Quality Assurance and the Control of Microbial Risk in Medicines

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Chapter: Pharmaceutical Microbiology : Microbial Spoilage, Infection Risk And Contamination Control

Manufacturers of medicinal products must comply with the requirements of their marketing authorization (product licence) and ensure that their products are fit for their intended use in terms of safety, quality and efficacy.


QUALITY  ASSURANCE  AND  THE  CONTROL  OF MICROBIAL  RISK  IN  MEDICINES

 

INTRODUCTION

 

Manufacturers of medicinal products must comply with the requirements of their marketing authorization (product licence) and ensure that their products are fit for their intended use in terms of safety, quality and efficacy. A quality management system (QMS) must therefore be in place so that senior management can ensure that the required quality objectives are met through a comprehensively designed and properly implemented system of quality assurance (QA), encompassing both GPMP and quality control (QC).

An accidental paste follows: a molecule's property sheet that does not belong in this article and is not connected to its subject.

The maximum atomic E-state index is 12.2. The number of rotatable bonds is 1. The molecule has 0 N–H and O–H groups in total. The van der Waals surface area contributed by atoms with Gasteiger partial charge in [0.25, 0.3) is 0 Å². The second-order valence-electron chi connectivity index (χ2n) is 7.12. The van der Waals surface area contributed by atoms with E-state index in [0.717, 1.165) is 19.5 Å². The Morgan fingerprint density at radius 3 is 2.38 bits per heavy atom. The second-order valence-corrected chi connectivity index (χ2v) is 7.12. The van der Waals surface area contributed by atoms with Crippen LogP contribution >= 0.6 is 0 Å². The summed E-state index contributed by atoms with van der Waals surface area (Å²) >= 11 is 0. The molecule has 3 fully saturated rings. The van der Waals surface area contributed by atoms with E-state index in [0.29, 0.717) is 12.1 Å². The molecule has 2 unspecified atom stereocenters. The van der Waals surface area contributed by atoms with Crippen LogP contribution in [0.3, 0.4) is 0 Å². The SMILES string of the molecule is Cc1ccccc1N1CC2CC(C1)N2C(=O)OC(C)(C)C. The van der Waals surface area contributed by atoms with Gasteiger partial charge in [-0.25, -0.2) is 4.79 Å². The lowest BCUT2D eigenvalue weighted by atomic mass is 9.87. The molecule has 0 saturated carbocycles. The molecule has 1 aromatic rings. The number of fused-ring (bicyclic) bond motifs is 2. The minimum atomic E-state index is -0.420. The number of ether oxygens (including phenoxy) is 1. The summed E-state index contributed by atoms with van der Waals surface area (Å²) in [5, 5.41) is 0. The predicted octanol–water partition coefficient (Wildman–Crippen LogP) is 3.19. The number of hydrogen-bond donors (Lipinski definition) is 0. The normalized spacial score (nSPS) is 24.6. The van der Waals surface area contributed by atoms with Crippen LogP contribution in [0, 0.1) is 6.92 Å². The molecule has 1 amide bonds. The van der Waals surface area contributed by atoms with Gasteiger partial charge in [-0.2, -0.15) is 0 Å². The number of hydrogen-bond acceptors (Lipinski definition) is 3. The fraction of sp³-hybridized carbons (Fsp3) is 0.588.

QA encompasses, in turn, a scheme of management which embraces all the procedures necessary to provide a high probability that a medicine will conform consistently to a specified description of quality. It includes formulation design and development (R&D), GPMP, as well as QC and post-marketing surveillance. As many microorganisms may be hazardous to patients or cause spoilage of formulations under suitable conditions, it is necessary to perform a risk assessment of contamination for each product. At each stage of its anticipated life from raw materials to administration, a risk assessment should be made and strategies should be developed and calculated to reduce the overall risk(s) to acceptably low levels. Such risk assessments are complicated by uncertainties about the exact infective and spoilage hazards likely for many contaminants, and by difficulties in measuring their precise performance in complex systems. As the consequences of product failure and patient harm will inevitably be severe, it is usual for manufacturing companies to make worst-case presumptions and design strategies to cover them fully; lesser problems are also then encompassed. As it must be assumed that all microorganisms may be potentially hazardous for those routes of administration where the likelihood of infection from contaminants is high, then medicines to be given via these routes must be supplied in a sterile form, as is the case with injectable products. It must also be presumed that those administering medicines may not necessarily be highly skilled or motivated in contamination control techniques; additional safeguards to control risks may be included in these situations. This may include detailed information on administration as well as training, in addition to providing a high quality formulation.

 

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